[Editor's note: Jordan reneged on his commitment to sign with the Mavericks and re-signed with the Clippers early Thursday morning.]
The 2015 NBA offseason has its first true standings-shaking move.
DeAndre Jordan has agreed to a four-year, $80 million maximum contract with the Mavericks, according to Yahoo Sports and ESPN.com. The ultra-athletic, 6'11" center will return to his home state of Texas and spurn the Clippers, where he has spent the entirety of his seven-year career.
Ranked No. 9 on SI.com's "Top 25 Free Agents of 2015" list, Jordan is the top talent to change teams so far during free agency. His departure simultaneously leaves the Clippers in a world of hurt and breathes new life into a Mavericks organization that briefly seemed on the precipice of disintegration.
Jordan, 26, averaged 11.5 points, a league-leading 15 rebounds, and 2.2 blocks per game last season, serving as the key third piece behind All-Stars Chris Paul and Blake Griffin. In many ways, Jordan is an ideal modern NBA center: he is an excellent finisher in the basket area, he doesn't need the ball to be successful, he pounds the glass on both ends, and he is an impact-making backline defender. Jordan, a 2015 All-NBA and All-Defensive selection last season, is perhaps the most durable center in the league: he hasn't missed a game in four-plus seasons.
Mavericks owner Mark Cuban should be overjoyed by this acquisition. Jordan was arguably the second-best attainable talent on this summer's market, aside from LaMarcus Aldridge, and he makes for a better fit than the Blazers forward in Dallas. Like Tyson Chandler before him, Jordan will be asked to cover up Dirk Nowitzki's defensive mistakes while feasting on alley-oops created by a spread approach. Upgrading from Chandler to Jordan at center saves Dallas six years in age, and it removes any lingering injury concerns. Rather than a trusted, familiar hand who is headed for decline fairly soon, the Mavericks now have a legit All-Star candidate who is entering his prime and has enjoyed pristine health.
What's more, Jordan represents a foundational building block as Dallas eventually shifts into a post-Nowitzki reality. The nature of his game makes him a strong fit on virtually any roster, and the Mavericks front office will enjoy a lot of leeway as they pursue free agents down the road. It really doesn't matter: High-usage wings, ball-dominant guards, big-time power forwards, spread shooters ... Jordan has played, and succeeded, alongside all of them. Dallas surely sold him on his ability to take an increased role on offense.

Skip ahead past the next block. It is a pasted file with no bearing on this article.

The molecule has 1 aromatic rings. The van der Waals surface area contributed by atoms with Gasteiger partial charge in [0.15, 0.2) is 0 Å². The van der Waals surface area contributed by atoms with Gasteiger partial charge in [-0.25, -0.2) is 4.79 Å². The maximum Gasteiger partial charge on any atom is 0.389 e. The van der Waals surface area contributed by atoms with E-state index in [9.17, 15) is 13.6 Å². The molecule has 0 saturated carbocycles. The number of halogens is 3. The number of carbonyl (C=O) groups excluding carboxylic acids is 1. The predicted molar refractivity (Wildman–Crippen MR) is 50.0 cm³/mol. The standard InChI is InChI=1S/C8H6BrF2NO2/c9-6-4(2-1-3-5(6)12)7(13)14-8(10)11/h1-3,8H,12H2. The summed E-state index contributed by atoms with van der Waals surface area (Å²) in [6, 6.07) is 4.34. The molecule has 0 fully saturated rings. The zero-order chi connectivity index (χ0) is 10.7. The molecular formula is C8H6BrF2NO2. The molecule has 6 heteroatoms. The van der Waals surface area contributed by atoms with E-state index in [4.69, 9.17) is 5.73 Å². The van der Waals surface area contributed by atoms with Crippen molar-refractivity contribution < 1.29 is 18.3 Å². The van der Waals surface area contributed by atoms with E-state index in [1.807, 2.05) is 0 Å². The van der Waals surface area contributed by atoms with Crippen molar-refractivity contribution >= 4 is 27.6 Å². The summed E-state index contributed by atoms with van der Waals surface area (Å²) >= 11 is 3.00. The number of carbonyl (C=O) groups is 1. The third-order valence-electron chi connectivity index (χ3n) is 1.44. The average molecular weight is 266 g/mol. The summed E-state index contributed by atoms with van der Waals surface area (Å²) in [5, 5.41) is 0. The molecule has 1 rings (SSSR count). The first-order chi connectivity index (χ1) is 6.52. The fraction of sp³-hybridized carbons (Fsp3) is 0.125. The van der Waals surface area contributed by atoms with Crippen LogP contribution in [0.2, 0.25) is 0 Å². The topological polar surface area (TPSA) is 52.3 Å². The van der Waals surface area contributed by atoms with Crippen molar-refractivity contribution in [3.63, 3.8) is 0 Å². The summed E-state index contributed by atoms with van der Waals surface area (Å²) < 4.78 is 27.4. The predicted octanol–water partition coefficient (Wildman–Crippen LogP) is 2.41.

This is a truly impressive save for Cuban and company following the departures of Chandler (to Phoenix), Monta Ellis (to Indiana), Al-Farouq Aminu (to Portland), and the expected departure of Rajon Rondo. The Mavericks' roster was looking bleak, and they faced the strong possibility of a major step back in the standings despite reaching an agreement with Wesley Matthews, who is coming off an Achilles injury. Now, Jordan's arrival should help Dallas maintain an elite offense under coach Rick Carlisle and it should help the Mavericks hover around average on defense, pending the team's next moves.
For the Clippers, this is an unmitigated disaster. Full stop. Then another full stop. Let's take a quiet moment to pour some liquor out for "Lob City." As noted repeatedly this summer, L.A. absolutely needed to keep Jordan. The contention window for the Paul/Griffin is open right now. The team's cap situation is such that it has no direct method for signing a comparable replacement. Spencer Hawes, the most obvious internal candidate to step into Jordan's minutes, was traded to Charlotte last month. Coach/president Doc Rivers has no other readily available options to play big minutes five on his roster, and his spending power is severely limited. Rivers' horrendous bench was barely passable with three star-type players, and it will be subject to even further scrutiny without Jordan next season.
"We don't want DeAndre to leave," Griffin told SI.com earlier this week, and now he and the rest of the organization are suddenly stuck contemplating life without a player who might have felt like his skills were taken for granted. After being stuck in a classic third fiddle situation behind Paul and Griffin, Jordan steps up as Dallas's No. 2 guy immediately and maybe even becomes the face of the franchise when Nowitzki retires.
Although Griffin and Jordan are close friends, even vacationing together during the off-season—and the center spoke highly of Rivers as a coach and mentor—Jordan's relationship with Paul will surely be the cause of much speculation over the next few weeks. Paul famously screamed at Jordan to shoot during a March game against the Blazers, and the point guard/center dynamic was reportedly a talking point during the Clippers' recruitment of Jordan.
Regardless of how deep you want to dive into the speculation, something was clearly rotten in Clipperland for Jordan to leave the only franchise he has known to: 1) take less money over fewer years than the Clippers could offer him while, 2) joining a Mavericks roster that simply can't match L.A.'s top-end talent, and which, 3) has its work cut out to win 56+ games next season, like the Clippers did in each of the last three seasons.
The Clippers held the advantage when it came to financial considerations, winning now, familiarity, and the strength of its core, and yet Jordan still got away. Rivers and company are now at the front of the line when it comes to this summer's losers, as they allowed such a marquee departure to happen in the middle of their contention window without a strong "Plan B" in place. Blowing a 3-1 lead and a shot at the conference finals hurts a lot, but this hurts even worse.